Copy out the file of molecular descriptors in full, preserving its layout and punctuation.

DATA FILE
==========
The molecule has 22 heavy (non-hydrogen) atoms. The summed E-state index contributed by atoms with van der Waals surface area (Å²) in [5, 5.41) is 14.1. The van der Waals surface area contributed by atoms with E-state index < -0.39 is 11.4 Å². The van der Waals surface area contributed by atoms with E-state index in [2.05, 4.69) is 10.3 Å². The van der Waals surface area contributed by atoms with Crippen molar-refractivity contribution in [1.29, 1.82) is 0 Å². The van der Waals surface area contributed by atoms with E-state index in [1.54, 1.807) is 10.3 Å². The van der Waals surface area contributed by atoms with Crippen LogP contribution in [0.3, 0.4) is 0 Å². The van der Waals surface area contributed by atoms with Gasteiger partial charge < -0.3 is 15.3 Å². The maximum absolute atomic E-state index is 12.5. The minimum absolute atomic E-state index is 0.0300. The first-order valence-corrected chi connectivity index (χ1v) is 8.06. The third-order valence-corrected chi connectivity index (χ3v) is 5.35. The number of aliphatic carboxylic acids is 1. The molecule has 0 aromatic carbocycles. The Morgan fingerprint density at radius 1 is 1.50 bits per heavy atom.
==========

The molecule has 22 heavy (non-hydrogen) atoms. The summed E-state index contributed by atoms with van der Waals surface area (Å²) in [5, 5.41) is 14.1. The van der Waals surface area contributed by atoms with E-state index < -0.39 is 11.4 Å². The van der Waals surface area contributed by atoms with E-state index in [2.05, 4.69) is 10.3 Å². The van der Waals surface area contributed by atoms with Crippen molar-refractivity contribution in [1.29, 1.82) is 0 Å². The van der Waals surface area contributed by atoms with E-state index in [1.54, 1.807) is 10.3 Å². The van der Waals surface area contributed by atoms with Crippen LogP contribution in [0.3, 0.4) is 0 Å². The van der Waals surface area contributed by atoms with Gasteiger partial charge < -0.3 is 15.3 Å². The maximum absolute atomic E-state index is 12.5. The minimum absolute atomic E-state index is 0.0300. The first-order valence-corrected chi connectivity index (χ1v) is 8.06. The third-order valence-corrected chi connectivity index (χ3v) is 5.35. The number of aliphatic carboxylic acids is 1. The molecule has 0 aromatic carbocycles. The Morgan fingerprint density at radius 1 is 1.50 bits per heavy atom.